THE UNIVERSITY of EDINBURGH

DEGREE REGULATIONS & PROGRAMMES OF STUDY 2021/2022

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DRPS : Course Catalogue : School of Literatures, Languages and Cultures : Islamic and Middle Eastern Studies

Undergraduate Course: Modern Arabic Literature (IMES10001)

Course Outline
SchoolSchool of Literatures, Languages and Cultures CollegeCollege of Arts, Humanities and Social Sciences
Credit level (Normal year taken)SCQF Level 10 (Year 4 Undergraduate) AvailabilityAvailable to all students
SCQF Credits20 ECTS Credits10
SummaryLanguage-based course providing a brief survey of the main developments in modern Arabic prose and poetry, focusing on a short selection of representative works from both genres.
Course description The Modern Arabic Literature course consists of two parts, the first covering representative works of prose, and the second a selection of poetry. The literature covered attempts to represent several different Arab countries and both male and female writers and poets.

Guidance on secondary reading is provided. Not all of the primary Arabic texts will be covered during class time. Rather, students are expected to read these in their own time and class time will concentrate on tackling areas found to be problematic or deemed to be key for class discussion of literary themes, forms and techniques.
Entry Requirements (not applicable to Visiting Students)
Pre-requisites Co-requisites
Prohibited Combinations Other requirements Before enrolling students on this course, you are asked to contact the IMES Secretary to ensure that a place is available ( e-mail imes@ed.ac.uk). Students not studying Arabic degrees must contact the course organiser to check level of Arabic language ability before being enrolling on the course.
Information for Visiting Students
Pre-requisitesVisiting students should have at least 3 courses in a suitable subject area at grade B or above (or be predicted to obtain this). We will only consider University/College level courses.

Students will also have to contact the course organiser to check level of Arabic language ability before being admitted to the course.
High Demand Course? Yes
Course Delivery Information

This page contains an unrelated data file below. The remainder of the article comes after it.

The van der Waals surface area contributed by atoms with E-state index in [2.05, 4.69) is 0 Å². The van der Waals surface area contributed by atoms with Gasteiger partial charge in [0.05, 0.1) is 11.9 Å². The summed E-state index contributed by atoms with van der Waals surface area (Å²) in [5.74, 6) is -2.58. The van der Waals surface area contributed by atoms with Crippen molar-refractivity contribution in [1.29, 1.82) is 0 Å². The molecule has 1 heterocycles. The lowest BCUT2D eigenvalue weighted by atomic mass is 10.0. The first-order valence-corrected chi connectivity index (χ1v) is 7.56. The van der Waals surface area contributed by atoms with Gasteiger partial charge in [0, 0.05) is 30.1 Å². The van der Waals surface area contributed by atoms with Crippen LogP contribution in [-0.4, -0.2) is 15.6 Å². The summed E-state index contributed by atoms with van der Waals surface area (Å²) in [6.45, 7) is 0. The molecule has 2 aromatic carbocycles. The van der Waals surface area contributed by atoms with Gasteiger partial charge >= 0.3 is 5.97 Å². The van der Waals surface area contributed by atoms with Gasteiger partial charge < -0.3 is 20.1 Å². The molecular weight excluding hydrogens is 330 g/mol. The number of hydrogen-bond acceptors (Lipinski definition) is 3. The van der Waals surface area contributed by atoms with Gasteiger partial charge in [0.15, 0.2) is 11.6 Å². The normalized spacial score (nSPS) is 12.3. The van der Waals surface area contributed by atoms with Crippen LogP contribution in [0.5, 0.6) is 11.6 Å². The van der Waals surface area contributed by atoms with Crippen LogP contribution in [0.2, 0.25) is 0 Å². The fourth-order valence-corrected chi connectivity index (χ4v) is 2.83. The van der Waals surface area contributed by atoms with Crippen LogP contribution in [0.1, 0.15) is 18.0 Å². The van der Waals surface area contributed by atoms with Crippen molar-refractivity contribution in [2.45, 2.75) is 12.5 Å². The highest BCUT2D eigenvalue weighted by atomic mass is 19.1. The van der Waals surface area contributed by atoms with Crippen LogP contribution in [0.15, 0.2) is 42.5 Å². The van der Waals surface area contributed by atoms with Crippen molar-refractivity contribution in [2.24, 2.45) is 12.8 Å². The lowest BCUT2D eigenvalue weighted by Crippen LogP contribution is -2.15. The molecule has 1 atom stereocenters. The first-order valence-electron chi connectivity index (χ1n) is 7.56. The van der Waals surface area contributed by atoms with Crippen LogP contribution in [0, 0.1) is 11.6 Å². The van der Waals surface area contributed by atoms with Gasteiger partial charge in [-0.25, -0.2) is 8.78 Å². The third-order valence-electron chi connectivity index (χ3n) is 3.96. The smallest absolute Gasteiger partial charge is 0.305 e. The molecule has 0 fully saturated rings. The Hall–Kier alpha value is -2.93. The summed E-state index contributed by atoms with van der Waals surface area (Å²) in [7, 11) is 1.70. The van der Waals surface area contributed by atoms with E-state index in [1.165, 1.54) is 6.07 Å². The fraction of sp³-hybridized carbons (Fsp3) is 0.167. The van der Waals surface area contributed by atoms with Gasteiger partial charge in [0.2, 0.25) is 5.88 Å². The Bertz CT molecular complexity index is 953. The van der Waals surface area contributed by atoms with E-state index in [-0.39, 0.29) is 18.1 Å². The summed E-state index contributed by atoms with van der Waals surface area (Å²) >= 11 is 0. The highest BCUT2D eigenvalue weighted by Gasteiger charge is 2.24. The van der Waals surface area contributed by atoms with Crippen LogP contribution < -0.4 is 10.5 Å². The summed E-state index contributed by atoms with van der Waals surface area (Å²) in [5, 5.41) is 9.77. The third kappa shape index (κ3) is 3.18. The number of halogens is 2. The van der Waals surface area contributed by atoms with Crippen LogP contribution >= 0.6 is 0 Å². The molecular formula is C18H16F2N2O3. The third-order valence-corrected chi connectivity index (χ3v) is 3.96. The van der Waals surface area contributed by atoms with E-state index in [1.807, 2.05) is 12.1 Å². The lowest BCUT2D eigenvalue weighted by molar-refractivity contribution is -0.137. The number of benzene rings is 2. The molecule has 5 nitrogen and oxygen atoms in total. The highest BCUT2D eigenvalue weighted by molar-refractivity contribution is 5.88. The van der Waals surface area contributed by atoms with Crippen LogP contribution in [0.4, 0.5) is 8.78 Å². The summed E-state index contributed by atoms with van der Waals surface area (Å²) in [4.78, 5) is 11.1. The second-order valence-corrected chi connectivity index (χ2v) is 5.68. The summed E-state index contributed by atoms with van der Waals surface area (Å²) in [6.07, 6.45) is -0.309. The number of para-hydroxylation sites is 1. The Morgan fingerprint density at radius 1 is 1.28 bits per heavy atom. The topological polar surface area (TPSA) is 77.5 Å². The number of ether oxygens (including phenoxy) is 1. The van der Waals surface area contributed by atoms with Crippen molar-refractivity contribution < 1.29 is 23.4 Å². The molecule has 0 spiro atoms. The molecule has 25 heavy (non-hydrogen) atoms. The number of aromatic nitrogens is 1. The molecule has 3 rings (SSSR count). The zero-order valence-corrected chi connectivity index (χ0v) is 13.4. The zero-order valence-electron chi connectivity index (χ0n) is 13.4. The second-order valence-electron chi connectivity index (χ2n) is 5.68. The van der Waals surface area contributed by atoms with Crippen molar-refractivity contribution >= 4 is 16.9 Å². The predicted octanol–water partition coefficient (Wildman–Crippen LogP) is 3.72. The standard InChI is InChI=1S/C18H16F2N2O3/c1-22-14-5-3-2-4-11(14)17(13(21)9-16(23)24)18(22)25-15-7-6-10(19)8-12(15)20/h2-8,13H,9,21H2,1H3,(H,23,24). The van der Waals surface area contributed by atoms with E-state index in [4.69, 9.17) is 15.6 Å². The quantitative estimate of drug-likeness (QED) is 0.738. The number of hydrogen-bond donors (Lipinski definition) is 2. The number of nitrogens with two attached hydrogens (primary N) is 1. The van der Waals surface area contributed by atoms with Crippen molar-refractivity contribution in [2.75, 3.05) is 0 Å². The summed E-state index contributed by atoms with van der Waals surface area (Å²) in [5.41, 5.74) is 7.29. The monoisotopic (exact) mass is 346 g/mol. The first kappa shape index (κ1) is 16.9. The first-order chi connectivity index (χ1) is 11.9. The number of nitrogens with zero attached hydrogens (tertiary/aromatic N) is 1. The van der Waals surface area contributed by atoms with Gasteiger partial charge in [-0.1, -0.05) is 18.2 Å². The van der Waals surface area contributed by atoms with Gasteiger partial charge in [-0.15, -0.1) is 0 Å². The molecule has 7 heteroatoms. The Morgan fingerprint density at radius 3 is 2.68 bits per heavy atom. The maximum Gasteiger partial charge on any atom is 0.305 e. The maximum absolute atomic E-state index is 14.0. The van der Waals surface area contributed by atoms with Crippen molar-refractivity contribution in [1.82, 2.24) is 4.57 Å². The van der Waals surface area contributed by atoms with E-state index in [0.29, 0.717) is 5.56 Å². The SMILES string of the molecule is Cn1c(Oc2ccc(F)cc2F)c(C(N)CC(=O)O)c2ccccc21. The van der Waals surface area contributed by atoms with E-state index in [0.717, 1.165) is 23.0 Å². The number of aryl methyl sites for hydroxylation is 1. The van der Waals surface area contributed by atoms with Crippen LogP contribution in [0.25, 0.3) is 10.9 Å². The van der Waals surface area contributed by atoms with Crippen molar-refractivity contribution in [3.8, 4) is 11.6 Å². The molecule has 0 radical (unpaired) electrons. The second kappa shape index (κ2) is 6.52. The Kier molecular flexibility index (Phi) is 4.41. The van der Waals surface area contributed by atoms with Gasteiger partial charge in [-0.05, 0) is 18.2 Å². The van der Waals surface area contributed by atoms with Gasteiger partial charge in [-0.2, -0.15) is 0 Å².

Academic year 2021/22, Available to all students (SV1) Quota:  11
Course Start Semester 2
Timetable Timetable
Learning and Teaching activities (Further Info) Total Hours: 200 ( Seminar/Tutorial Hours 30, Summative Assessment Hours 2, Programme Level Learning and Teaching Hours 4, Directed Learning and Independent Learning Hours 164 )
Assessment (Further Info) Written Exam 45 %, Coursework 55 %, Practical Exam 0 %
Additional Information (Assessment) Written Exam (45%) - Essay 2.500 words (35%) - Presentation (20%)
Feedback Short verbal, followed by a short written feedback by the course instructor for class presentations. Detailed written feedback by the course instructor and second marker for coursework essay.
Exam Information
Exam Diet Paper Name Hours & Minutes
Main Exam Diet S2 (April/May)2:00
Learning Outcomes
On completion of this course, the student will be able to:
  1. read modern Arabic literature in the original language;
  2. demonstrate an informed knowledge of key literary developments in Arabic prose and poetry from the 19th century onwards;
  3. demonstrate an awareness of historical and social contexts within which modern Arabic literature developed;
  4. critically discuss various themes found in modern Arabic literature;
  5. discuss various forms and techniques used by modern Arab writers and poets.
Reading List
Bibliography
General
Allen, Roger (ed.), Modern Arabic Literature, New York: The Ungar Publishing Company, 1987.
Allen, Roger, The Novella in Arabic: a Study in Fictional Genres, IJMES, vol. 18, no. 4, 1996, pp. 473-484.
Allen, Roger, An Introduction to Arabic Literature, Cambridge: CUP, 2000.
Ashour, Radwa, et. al. (eds.), Arab Women Writers: A Critical Reference Guide 1873-1999, trans. Mandy McClure, Cairo and New York: American University in Cairo Press, 2008.
Badawi, M. M. (ed.), The Cambridge History of Arabic Literature: Modern Arabic Literature, Cambridge: CUP, 1992.